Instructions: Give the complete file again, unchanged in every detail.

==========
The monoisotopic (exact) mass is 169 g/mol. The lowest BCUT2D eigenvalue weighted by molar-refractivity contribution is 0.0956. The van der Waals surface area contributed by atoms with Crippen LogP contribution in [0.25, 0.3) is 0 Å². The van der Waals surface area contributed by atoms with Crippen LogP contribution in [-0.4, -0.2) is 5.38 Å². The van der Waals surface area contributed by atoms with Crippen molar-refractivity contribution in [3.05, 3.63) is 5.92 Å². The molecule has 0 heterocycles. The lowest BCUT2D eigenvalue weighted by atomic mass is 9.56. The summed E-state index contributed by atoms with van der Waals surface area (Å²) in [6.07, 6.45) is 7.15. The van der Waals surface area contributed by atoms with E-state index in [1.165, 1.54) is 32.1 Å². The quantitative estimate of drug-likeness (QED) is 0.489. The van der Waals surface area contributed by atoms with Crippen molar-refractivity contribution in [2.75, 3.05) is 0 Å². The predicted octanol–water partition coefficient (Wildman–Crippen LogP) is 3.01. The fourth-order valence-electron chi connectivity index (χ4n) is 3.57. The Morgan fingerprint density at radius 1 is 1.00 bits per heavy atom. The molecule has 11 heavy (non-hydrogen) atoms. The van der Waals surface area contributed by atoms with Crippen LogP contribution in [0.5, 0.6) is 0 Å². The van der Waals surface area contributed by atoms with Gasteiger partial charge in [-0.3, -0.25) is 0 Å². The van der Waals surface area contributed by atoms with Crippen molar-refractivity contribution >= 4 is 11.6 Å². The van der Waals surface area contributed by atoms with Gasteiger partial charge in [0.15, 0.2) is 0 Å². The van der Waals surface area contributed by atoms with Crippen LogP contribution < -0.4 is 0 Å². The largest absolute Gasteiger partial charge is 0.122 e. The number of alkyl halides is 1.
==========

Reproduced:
The monoisotopic (exact) mass is 169 g/mol. The lowest BCUT2D eigenvalue weighted by molar-refractivity contribution is 0.0956. The van der Waals surface area contributed by atoms with Crippen LogP contribution in [0.25, 0.3) is 0 Å². The van der Waals surface area contributed by atoms with Crippen LogP contribution in [-0.4, -0.2) is 5.38 Å². The van der Waals surface area contributed by atoms with Crippen molar-refractivity contribution in [3.05, 3.63) is 5.92 Å². The molecule has 0 heterocycles. The lowest BCUT2D eigenvalue weighted by atomic mass is 9.56. The summed E-state index contributed by atoms with van der Waals surface area (Å²) in [6.07, 6.45) is 7.15. The van der Waals surface area contributed by atoms with E-state index in [1.165, 1.54) is 32.1 Å². The quantitative estimate of drug-likeness (QED) is 0.489. The van der Waals surface area contributed by atoms with Crippen molar-refractivity contribution in [2.75, 3.05) is 0 Å². The predicted octanol–water partition coefficient (Wildman–Crippen LogP) is 3.01. The fourth-order valence-electron chi connectivity index (χ4n) is 3.57. The Morgan fingerprint density at radius 1 is 1.00 bits per heavy atom. The molecule has 11 heavy (non-hydrogen) atoms. The van der Waals surface area contributed by atoms with Crippen LogP contribution in [0.5, 0.6) is 0 Å². The van der Waals surface area contributed by atoms with Gasteiger partial charge in [-0.3, -0.25) is 0 Å². The van der Waals surface area contributed by atoms with Crippen molar-refractivity contribution >= 4 is 11.6 Å². The van der Waals surface area contributed by atoms with Gasteiger partial charge in [0.15, 0.2) is 0 Å². The van der Waals surface area contributed by atoms with Crippen LogP contribution < -0.4 is 0 Å². The largest absolute Gasteiger partial charge is 0.122 e. The number of alkyl halides is 1.